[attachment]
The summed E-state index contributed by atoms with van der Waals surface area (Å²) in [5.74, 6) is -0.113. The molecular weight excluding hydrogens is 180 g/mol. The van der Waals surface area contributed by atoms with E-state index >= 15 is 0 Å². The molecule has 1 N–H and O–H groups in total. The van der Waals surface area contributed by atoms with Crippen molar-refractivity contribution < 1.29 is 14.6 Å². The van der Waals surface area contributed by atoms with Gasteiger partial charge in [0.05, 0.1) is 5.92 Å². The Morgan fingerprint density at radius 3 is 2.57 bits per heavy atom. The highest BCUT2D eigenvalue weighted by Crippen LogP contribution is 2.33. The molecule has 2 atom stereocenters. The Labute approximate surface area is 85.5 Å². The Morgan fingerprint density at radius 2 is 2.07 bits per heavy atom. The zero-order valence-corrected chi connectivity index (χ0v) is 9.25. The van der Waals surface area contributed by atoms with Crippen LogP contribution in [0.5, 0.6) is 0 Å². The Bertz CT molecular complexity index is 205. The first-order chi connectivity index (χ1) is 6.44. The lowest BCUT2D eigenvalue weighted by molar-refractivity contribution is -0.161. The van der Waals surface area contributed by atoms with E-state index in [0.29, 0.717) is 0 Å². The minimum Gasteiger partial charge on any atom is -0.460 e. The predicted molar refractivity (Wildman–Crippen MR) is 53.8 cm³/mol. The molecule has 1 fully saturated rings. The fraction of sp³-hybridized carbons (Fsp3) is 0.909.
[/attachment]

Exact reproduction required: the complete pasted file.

The summed E-state index contributed by atoms with van der Waals surface area (Å²) in [5.74, 6) is -0.113. The molecular weight excluding hydrogens is 180 g/mol. The van der Waals surface area contributed by atoms with E-state index >= 15 is 0 Å². The molecule has 1 N–H and O–H groups in total. The van der Waals surface area contributed by atoms with Crippen molar-refractivity contribution < 1.29 is 14.6 Å². The van der Waals surface area contributed by atoms with Gasteiger partial charge in [0.05, 0.1) is 5.92 Å². The Morgan fingerprint density at radius 3 is 2.57 bits per heavy atom. The highest BCUT2D eigenvalue weighted by Crippen LogP contribution is 2.33. The molecule has 2 atom stereocenters. The Labute approximate surface area is 85.5 Å². The Morgan fingerprint density at radius 2 is 2.07 bits per heavy atom. The zero-order valence-corrected chi connectivity index (χ0v) is 9.25. The van der Waals surface area contributed by atoms with Crippen LogP contribution in [0.5, 0.6) is 0 Å². The Bertz CT molecular complexity index is 205. The first-order chi connectivity index (χ1) is 6.44. The lowest BCUT2D eigenvalue weighted by molar-refractivity contribution is -0.161. The van der Waals surface area contributed by atoms with E-state index in [0.29, 0.717) is 0 Å². The minimum Gasteiger partial charge on any atom is -0.460 e. The predicted molar refractivity (Wildman–Crippen MR) is 53.8 cm³/mol. The molecule has 1 fully saturated rings. The fraction of sp³-hybridized carbons (Fsp3) is 0.909.